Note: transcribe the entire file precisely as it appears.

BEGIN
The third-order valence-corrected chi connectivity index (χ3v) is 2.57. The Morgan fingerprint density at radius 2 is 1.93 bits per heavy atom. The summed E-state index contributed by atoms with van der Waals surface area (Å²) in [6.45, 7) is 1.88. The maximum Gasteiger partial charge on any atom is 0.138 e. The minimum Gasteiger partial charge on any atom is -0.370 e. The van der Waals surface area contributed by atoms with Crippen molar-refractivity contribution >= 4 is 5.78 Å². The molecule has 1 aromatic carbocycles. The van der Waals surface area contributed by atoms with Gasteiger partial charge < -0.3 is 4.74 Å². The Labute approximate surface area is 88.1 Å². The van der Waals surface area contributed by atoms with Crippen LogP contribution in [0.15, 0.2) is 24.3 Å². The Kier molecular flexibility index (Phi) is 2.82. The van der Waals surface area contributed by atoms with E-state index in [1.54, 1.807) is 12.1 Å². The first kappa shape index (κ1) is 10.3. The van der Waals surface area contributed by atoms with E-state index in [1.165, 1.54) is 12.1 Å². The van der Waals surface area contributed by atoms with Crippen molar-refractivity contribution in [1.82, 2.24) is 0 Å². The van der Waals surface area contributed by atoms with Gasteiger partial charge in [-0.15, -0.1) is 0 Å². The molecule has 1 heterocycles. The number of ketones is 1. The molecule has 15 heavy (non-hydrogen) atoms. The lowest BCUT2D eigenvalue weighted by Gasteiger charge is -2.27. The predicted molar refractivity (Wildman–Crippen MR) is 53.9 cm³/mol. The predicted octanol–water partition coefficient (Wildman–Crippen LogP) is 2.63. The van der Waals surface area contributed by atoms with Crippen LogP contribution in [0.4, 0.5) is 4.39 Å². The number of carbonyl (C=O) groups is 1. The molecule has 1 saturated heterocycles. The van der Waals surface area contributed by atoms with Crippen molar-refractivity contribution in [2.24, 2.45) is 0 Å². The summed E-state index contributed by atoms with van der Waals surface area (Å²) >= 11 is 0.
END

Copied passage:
The third-order valence-corrected chi connectivity index (χ3v) is 2.57. The Morgan fingerprint density at radius 2 is 1.93 bits per heavy atom. The summed E-state index contributed by atoms with van der Waals surface area (Å²) in [6.45, 7) is 1.88. The maximum Gasteiger partial charge on any atom is 0.138 e. The minimum Gasteiger partial charge on any atom is -0.370 e. The van der Waals surface area contributed by atoms with Crippen molar-refractivity contribution >= 4 is 5.78 Å². The molecule has 1 aromatic carbocycles. The van der Waals surface area contributed by atoms with Gasteiger partial charge < -0.3 is 4.74 Å². The Labute approximate surface area is 88.1 Å². The van der Waals surface area contributed by atoms with Crippen LogP contribution in [0.15, 0.2) is 24.3 Å². The Kier molecular flexibility index (Phi) is 2.82. The van der Waals surface area contributed by atoms with E-state index in [1.54, 1.807) is 12.1 Å². The first kappa shape index (κ1) is 10.3. The van der Waals surface area contributed by atoms with E-state index in [1.165, 1.54) is 12.1 Å². The van der Waals surface area contributed by atoms with Crippen molar-refractivity contribution in [1.82, 2.24) is 0 Å². The van der Waals surface area contributed by atoms with Gasteiger partial charge in [-0.15, -0.1) is 0 Å². The molecule has 1 heterocycles. The number of ketones is 1. The molecule has 15 heavy (non-hydrogen) atoms. The lowest BCUT2D eigenvalue weighted by Gasteiger charge is -2.27. The predicted molar refractivity (Wildman–Crippen MR) is 53.9 cm³/mol. The predicted octanol–water partition coefficient (Wildman–Crippen LogP) is 2.63. The van der Waals surface area contributed by atoms with Crippen LogP contribution in [0.4, 0.5) is 4.39 Å². The number of carbonyl (C=O) groups is 1. The molecule has 1 saturated heterocycles. The van der Waals surface area contributed by atoms with Crippen molar-refractivity contribution in [2.24, 2.45) is 0 Å². The summed E-state index contributed by atoms with van der Waals surface area (Å²) >= 11 is 0.